By Dr. Mercola
Urinary incontinence, often the result of weak pelvic floor muscles,1 affects 25 million people, approximately 75 percent of whom are women.2
Urinary incontinence is the term used to describe an unintentional loss of urine. The types of incontinence range from stress incontinence to overactive bladder and nighttime urination.
Unfortunately, symptoms may be debilitating and cause embarrassment and anxiety. Finnish researchers surveyed over 3,700 people and found that although urinary urgency was common, stress incontinence was rated as most bothersome.3
The combination of millions of sufferers and a high rating of embarrassment by sufferers has created a significant market for pharmaceutical companies. Television, digital and print advertising advocate the use of medication and urinary incontinence pads to reduce symptoms and prevent embarrassment.
However, recent research has determined there is another way of addressing incontinence that results from weak pelvic floor muscles, without the added risks associated with medications. Interestingly, the solution may help support your posture and reduce lower back pain as well.
Stress Incontinence Linked to Higher Muscle Mass
Stress incontinence is a physical challenge more prevalent in post-menopausal women than in young women. In a study published in the Journal of the American Geriatric Society, researchers determined women who maintained lean muscle mass or strong grip strength were less likely to experience stress incontinence.4
Researchers theorized this population of women also maintained strong pelvic floor muscles, which support the pelvic floor organs.5 These muscles are responsible for urinary and fecal continence, stabilize connecting joints in the pelvis, perform as a lymphatic and venous pump in the pelvis and aid in sexual performance.
If these muscles become too weak, they allow urine to leak when you cough, sneeze, lift a heavy object or during exercise. This study examined data from over 1,400 women between age 70 and 79 at the start of the study.
They found those who didn't experience a decline in muscle strength over the three year study period were less likely to suffer from stress incontinence.6 Women also had reduced risk of incontinence if they lost weight and fat mass, as obesity contributes to the overall risk of incontinence.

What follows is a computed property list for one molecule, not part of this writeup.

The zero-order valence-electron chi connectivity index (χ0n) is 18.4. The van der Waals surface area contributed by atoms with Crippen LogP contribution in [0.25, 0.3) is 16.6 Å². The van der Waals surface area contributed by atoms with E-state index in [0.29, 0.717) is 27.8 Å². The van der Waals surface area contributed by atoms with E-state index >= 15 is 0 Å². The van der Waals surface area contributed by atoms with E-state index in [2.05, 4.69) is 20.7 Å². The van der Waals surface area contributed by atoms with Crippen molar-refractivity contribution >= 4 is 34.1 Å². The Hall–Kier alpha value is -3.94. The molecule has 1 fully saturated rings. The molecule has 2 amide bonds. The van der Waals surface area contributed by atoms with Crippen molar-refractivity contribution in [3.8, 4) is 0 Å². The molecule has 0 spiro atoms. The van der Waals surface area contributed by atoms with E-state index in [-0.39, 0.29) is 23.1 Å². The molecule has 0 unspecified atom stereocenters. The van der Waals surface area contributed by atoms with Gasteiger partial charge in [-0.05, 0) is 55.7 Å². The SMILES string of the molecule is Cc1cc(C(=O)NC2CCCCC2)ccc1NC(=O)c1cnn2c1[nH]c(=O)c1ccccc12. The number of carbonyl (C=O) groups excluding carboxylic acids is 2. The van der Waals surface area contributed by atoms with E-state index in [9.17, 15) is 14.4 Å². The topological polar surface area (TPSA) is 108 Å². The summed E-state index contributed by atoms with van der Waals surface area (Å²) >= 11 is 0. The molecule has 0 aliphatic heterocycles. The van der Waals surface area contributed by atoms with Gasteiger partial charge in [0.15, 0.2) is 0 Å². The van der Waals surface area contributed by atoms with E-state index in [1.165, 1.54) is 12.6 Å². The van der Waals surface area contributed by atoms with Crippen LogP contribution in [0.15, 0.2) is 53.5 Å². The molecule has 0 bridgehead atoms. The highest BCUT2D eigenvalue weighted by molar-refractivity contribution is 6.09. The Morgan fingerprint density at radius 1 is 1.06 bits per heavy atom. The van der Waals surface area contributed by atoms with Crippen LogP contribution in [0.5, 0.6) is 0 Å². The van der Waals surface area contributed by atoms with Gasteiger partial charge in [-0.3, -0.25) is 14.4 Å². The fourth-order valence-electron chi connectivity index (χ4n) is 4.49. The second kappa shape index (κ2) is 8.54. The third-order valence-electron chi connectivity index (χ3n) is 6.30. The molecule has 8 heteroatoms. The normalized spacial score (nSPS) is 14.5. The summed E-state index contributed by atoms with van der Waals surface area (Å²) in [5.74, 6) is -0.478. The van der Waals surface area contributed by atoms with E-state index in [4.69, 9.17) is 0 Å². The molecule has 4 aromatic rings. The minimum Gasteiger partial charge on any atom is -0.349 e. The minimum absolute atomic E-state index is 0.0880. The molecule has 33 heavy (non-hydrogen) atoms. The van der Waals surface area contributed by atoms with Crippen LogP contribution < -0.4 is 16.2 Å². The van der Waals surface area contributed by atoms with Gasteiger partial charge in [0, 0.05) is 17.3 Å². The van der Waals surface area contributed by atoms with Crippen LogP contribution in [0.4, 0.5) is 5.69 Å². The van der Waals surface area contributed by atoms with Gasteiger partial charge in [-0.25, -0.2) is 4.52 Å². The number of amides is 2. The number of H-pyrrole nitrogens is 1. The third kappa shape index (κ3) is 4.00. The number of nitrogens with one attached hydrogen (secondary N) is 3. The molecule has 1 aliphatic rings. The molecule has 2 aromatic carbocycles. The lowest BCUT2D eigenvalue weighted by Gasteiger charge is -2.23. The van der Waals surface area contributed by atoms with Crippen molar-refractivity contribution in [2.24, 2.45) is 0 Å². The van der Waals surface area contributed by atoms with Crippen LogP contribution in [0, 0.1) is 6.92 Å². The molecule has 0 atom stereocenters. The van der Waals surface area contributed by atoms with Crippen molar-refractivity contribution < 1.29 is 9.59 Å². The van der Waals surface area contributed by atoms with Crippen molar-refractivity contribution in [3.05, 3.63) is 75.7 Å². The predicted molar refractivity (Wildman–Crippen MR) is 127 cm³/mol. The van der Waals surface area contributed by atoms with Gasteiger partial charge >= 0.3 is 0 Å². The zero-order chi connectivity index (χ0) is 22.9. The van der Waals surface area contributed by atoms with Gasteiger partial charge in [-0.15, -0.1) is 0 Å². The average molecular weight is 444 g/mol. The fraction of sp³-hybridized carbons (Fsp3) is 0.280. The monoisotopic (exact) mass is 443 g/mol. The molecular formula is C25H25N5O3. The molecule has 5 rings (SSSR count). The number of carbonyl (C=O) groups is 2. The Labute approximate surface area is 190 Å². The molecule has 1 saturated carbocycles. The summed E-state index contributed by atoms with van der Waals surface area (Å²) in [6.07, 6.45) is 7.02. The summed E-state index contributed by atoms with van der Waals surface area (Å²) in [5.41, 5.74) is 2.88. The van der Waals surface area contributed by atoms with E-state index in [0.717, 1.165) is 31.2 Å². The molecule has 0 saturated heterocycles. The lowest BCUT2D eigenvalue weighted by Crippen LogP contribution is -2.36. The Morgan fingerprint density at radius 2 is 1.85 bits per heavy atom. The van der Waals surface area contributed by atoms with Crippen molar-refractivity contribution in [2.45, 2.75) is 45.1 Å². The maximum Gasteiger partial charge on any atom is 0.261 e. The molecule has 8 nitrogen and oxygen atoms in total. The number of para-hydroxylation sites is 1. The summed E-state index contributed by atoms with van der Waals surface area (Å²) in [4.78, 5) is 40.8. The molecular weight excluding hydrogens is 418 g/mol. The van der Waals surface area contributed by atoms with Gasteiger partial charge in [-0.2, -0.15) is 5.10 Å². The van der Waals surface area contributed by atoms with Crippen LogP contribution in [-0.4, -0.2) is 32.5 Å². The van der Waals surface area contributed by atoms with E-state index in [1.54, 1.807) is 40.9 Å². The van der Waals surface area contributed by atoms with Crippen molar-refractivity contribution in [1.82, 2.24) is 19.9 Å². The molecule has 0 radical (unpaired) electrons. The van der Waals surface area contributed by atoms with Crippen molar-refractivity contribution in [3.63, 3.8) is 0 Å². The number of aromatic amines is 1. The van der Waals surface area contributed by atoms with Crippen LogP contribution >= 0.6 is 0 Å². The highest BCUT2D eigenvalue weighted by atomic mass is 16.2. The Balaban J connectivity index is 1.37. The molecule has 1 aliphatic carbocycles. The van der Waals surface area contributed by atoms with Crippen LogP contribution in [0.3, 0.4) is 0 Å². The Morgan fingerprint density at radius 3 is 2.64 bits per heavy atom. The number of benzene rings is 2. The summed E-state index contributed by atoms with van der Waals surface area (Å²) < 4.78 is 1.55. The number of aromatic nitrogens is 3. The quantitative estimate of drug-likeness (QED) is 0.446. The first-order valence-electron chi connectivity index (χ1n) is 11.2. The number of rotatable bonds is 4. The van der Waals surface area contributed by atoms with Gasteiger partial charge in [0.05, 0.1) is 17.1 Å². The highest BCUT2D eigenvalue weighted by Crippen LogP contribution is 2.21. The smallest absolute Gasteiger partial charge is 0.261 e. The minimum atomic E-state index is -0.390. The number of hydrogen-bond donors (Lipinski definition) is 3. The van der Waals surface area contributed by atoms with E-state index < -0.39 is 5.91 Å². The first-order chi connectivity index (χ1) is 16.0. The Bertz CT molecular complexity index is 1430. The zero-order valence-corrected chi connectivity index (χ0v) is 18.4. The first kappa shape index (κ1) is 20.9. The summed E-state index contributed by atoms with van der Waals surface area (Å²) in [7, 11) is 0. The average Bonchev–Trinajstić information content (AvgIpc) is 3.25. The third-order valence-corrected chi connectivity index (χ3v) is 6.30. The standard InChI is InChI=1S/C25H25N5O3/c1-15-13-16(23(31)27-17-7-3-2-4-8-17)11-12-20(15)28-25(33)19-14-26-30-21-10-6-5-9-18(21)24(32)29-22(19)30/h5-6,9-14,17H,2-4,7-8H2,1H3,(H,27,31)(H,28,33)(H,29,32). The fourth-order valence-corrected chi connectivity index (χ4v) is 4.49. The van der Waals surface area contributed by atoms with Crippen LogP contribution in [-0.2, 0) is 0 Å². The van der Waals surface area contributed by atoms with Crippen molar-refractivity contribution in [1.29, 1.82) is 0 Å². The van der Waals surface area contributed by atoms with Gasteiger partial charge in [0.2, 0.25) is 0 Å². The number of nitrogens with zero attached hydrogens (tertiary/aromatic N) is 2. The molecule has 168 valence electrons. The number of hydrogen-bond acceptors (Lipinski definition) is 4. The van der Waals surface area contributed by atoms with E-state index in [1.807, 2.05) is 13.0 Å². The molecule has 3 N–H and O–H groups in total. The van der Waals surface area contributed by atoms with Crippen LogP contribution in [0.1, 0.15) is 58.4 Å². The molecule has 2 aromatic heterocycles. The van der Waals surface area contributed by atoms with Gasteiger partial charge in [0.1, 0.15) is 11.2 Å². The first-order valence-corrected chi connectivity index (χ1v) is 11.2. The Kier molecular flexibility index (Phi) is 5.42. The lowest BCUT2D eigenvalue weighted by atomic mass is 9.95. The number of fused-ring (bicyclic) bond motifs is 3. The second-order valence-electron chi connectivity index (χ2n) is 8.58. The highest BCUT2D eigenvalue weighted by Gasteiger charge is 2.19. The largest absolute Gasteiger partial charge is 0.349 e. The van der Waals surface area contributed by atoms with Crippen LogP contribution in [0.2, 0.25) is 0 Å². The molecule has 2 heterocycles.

Although a high body mass index (BMI) is a known risk factor for young and middle-aged adults, the relationship to incontinence becomes more complex in the elderly as there is a change in body composition as you age.
Researchers used questionnaires about incontinence and gathered data on BMI, grip strength, quadriceps power and walking speed.
Women who lost 5 percent grip strength were 60 percent more likely to suffer incontinence, while those who had a 5 percent or more drop in BMI were 54 percent less likely to experience incontinence. 7Dr. Anne Suskind, assistant professor of urology at the University of California, said:8"Our study found that changes in body composition and grip strength are associated with changes in stress urinary incontinence frequency over time, but not with changes in urgency urinary incontinence frequency over time.
This finding may be explained by the anatomic underpinnings of stress versus urgency incontinence."
Factors That Increase Your Risk of Incontinence
Overactive or urge incontinence may result from a bladder infection, bladder cancer, bladder stones or nerve injury.9 Once an underlying medical condition has been ruled out, treatment may include strengthening pelvic floor muscles and lifestyle changes.
Your risk for both urge and stress incontinence may increase if you are overweight, as this places increased stress on the pelvic floor muscles. Inactivity, diabetes and depression may also affect the strength of your pelvic floor muscles.10 Other factors that can increase your risk for developing incontinence later in life include:
- Pregnancy and childbirth
- High-impact exercises, as chronic shock to the pelvic floor may increase your risk of incontinence
- Hysterectomy may double your risk12The prevalence of urinary incontinence peaks during menopause and steadily rises thereafter, as women may lose more muscle tone while their hormone levels are slowly declining.13
Dr. Cindy Amundsen, urogynecologist at Duke University, North Carolina, commented on the need for weight reduction and muscle strength as women age: 14
"By reducing weight and abdominal fat there is less pressure on the bladder resulting in less stress urinary incontinence. Better muscle strength may be associated with higher pelvic floor muscle strength and function, decreasing the susceptibility to urine leakage.